Yesterday was the 30th birthday of the SMS, too.
Also, I came across a nifty live CTA tracker, so I now know where part of my bonus is going. I feel seen! (They have a bunch of other live trackers, including one for the Tube. Kewl.)
Clearly, I have to get my priorities in order. I've spent the afternoon in the zone with my real job, so I have neglected to real all of this:
Finally, because only one guy writes about half of the songs on top-40 radio, modulations have all but disappeared from popular songs.
In Chicago, from November 15th to December 31st, the sun sets before 4:30pm. Not much before; for about 11 days, it sets within a few seconds of 4:20pm before getting just a few seconds later.
The only point I'm making is: it's dark already. Cassie has gotten exactly one walk in full daylight a day for the last week, and that will likely continue.
Oh, and the Fourth Circuit has once again (metaphorically) called XPOTUS-appointed Federal Circuit Judge Aileen Cannon an idiot.
Meteorological winter begins in the Northern Hemisphere today. In Chicago right now we have sunny skies and a normal-for-December 2°C. And any day above freezing between December 1st and March 1st works for me.
Finally, on a whim I looked back at my posts from 10 years ago, and I came across this painful memory of debugging an Azure 1.8 deployment. And 15 years ago we got our first snowfall of the season. Ah, memories.
Even though I'm president of a medium-sized non-profit organization who understands the importance of keeping in touch with constituents, I have run out of patience. For the last couple of weeks, I have mercilessly unsubscribed from every mailing list that sent me more than two emails a week. I might wind up missing a couple of them, but my dog, some of them just would not shut up.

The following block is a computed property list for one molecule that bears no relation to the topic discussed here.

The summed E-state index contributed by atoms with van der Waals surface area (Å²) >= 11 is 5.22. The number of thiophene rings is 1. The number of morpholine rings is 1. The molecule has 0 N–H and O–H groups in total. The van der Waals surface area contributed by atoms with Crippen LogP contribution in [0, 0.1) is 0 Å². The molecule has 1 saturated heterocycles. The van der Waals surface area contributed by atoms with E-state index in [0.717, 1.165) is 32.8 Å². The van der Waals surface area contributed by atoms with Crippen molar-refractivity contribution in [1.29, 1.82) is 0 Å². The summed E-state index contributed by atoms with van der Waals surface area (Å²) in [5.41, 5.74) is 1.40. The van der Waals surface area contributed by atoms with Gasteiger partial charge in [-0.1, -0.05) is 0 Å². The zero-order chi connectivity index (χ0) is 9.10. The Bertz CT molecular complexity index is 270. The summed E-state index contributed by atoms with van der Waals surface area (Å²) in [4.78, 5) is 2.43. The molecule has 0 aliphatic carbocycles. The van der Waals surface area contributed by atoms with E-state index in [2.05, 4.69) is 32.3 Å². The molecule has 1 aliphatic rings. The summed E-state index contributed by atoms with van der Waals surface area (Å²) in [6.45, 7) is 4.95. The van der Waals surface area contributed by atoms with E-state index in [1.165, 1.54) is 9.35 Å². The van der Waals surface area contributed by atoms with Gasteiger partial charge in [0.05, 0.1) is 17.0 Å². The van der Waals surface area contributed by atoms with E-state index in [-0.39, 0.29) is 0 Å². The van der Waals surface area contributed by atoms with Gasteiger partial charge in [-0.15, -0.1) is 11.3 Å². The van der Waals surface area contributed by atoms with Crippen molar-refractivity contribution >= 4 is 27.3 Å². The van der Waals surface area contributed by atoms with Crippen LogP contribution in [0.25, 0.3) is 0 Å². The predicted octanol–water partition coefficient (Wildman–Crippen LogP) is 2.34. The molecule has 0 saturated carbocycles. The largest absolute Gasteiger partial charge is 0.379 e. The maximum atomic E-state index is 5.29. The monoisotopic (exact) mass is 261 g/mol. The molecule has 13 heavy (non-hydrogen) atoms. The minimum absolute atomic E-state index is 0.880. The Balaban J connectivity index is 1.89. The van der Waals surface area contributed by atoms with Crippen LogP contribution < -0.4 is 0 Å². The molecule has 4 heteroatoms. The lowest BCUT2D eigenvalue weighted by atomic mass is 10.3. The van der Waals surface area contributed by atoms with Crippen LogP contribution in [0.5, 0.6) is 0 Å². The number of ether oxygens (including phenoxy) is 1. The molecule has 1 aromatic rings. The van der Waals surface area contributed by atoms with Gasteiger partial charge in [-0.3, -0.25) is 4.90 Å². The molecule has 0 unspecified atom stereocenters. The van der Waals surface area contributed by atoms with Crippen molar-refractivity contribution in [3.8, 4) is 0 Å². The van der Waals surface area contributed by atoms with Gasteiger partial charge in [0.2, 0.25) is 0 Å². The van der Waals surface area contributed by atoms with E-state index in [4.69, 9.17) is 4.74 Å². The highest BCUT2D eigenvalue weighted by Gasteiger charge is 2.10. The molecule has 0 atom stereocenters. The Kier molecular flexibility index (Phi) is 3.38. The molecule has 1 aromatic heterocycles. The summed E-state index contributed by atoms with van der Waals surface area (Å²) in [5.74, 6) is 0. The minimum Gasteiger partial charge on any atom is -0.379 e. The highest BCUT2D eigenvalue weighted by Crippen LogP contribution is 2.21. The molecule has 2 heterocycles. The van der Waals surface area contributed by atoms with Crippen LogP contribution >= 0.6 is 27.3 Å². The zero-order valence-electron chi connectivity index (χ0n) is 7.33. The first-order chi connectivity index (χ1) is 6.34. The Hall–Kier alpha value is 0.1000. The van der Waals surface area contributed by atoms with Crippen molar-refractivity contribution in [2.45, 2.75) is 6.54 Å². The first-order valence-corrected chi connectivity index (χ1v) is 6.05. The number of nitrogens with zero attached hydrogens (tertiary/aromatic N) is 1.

The worst offender was my undergraduate university. In the last week, until I finally unsubscribed from them just now, they've sent me about 20 emails asking for money. "Last chance!" "Really last chance!" "Our matching fund expires in two hours!" "Our matching fund expires in 30 minutes!" "Our matching fund expired just now but send us a couple of bucks anyway!"
Actually, that's not true: the worst offender—even post-election—is my political party, because I've given to so many campaigns over the years. Listen, swing-state Senator: I gave you $100 in 2018, you won, stop bothering me. I'm not giving you more money until 2024. And I'm annoyed you've sent me about 825 emails on behalf of every other member of the Democratic Party in your state.
STFU. Just, STFU.
My organization decided not to send a Giving Tuesday email this year, and we've limited email blasts to two on behalf of partner organizations promoting actual performances and one for ourselves promoting Messiah (tickets still available!). Even then, our unsubscribe rate hit record levels this week. Maybe there's a correlation?
I know fist-hand how difficult non-profit organizations have it this year. But please, guys, stop with the emails. Just. Stop.
It's 14°C right now, going down to -3°C tonight. Then it's back up to 8°C on Friday. Because why wouldn't the beginning of winter feel like April?